I have been thinking about this one for the past few days. I'm really not coming up with much on the topic of holiday parties. I am sure we had cookies at school when I was young, but what I really remember is trading Valentine's Day cards and having treats for that, not Christmas.
As an adult, my holiday parties have not been what I consider to be the "typical" holiday party in that I have only been to one in which everyone dressed up and went to dinner after work. That was for a party for James' company several years ago. It was out at McMenamin's Edgefield and I was not thrilled about having to drive all the way out to Troutdale on a dark road by myself. I don't have the best night vision, especially in areas I am unfamiliar with but James and I were coming from different directions and it made more sense to meet there.
We ended up being the first ones there, so we explored the hotel and some of the little shops that are on the grounds. It was so cold! We ended up watching a blown glass demonstration, partially because it was cool to see how it was done, and partially because it was warm. A couple of weeks after the party, I went back and got James the paperweight we had watched them make and gave it to him for Valentine's Day. He kept it on his side of the headboard and that is one item of his I will always keep.
Soon, the others started to arrive, but they still weren't ready to seat us so a group of us girls explored the hotel looking for ghosts. We really wanted to get into the attic, but it was securely locked up and there was no way to get around it. So that was a bummer.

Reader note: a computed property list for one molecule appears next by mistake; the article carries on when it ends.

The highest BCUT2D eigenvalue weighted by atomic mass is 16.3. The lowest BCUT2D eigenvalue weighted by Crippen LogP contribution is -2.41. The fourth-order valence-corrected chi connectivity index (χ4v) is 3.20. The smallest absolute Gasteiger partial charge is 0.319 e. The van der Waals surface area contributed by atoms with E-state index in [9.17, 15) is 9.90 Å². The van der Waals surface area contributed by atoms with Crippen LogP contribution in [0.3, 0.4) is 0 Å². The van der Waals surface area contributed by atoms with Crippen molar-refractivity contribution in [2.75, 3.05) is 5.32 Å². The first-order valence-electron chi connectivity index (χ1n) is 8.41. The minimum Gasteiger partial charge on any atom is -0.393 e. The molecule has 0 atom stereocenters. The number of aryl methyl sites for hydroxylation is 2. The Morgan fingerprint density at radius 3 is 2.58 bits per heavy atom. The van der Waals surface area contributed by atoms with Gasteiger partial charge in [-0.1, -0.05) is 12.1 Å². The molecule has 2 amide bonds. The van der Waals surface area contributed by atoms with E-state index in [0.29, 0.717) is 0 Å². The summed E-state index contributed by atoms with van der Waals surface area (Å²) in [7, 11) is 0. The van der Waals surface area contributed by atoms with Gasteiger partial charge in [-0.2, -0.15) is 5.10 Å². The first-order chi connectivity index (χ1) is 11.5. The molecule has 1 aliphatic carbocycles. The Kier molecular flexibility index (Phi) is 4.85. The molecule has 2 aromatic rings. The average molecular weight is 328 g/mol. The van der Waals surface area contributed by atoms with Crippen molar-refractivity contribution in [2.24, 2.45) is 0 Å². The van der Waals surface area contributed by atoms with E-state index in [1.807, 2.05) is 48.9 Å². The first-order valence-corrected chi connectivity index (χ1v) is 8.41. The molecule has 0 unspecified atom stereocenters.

Finally, we were seated. James, our best friends, another couple and myself were seated at the far end of the table-we felt like we were at the little kid's table, and proceeded to act like it. It all started when the server came to take our orders and as seriously as he could, James asked her if any of the menu items were kosher. That was so random to the rest of us we couldn't help but laugh. It ultimately became a running joke and has now been asked at several restaurants. He did at one point actually go to a kosher restaurant and was quite impressed with how the food is handled and prepared. If James was interested in something, he was not shy about asking questions and learning all he could about it.
After determining Edgefield does not have a kosher menu (at least they did not that night), James moved on to using everyone's wine and water glasses to make music a la Sandra Bullock in "Miss Congeniality." He was quite good at it. The rest of us, sadly, could not get the hang of it, though that did not stop us from trying for much longer than was really necessary.
Those of us at the kid's table had a great time that night. I am pretty sure the same cannot be said for the grown-ups.
The company I work for now has a pizza party and white elephant gift exchange one day during lunch. That is usually entertaining as there is usually one really raunchy gift, at least one Starbucks gift card, a couple of nice gifts and a $10 bill. So far, I have come home with a copy of "American Pie: The Naked Mile," which I traded for to add to our "American Pie" collection, a dart board, and a flask shaped like a hammer, which is still in my desk drawer and which I have been granted permission to use on a really annoying co-worker.
Our best friends' family also has a white elephant and pizza party on Christmas Eve. Last year, my friend braved the nasty roads to come get me for it and I ended up with a white elephant, which was kind of bittersweet as after my work party last year, James had made the comment that it would be really funny if someone took a white elephant to a white elephant party. It sits on my filing cabinet at work. He is carrying Budha around and is protected by my ninjas. I have an interesting assortment of things on my filing cabinet that I am always looking to add to. Maybe one of this year's white elephant parties will give me a new toy for my collection.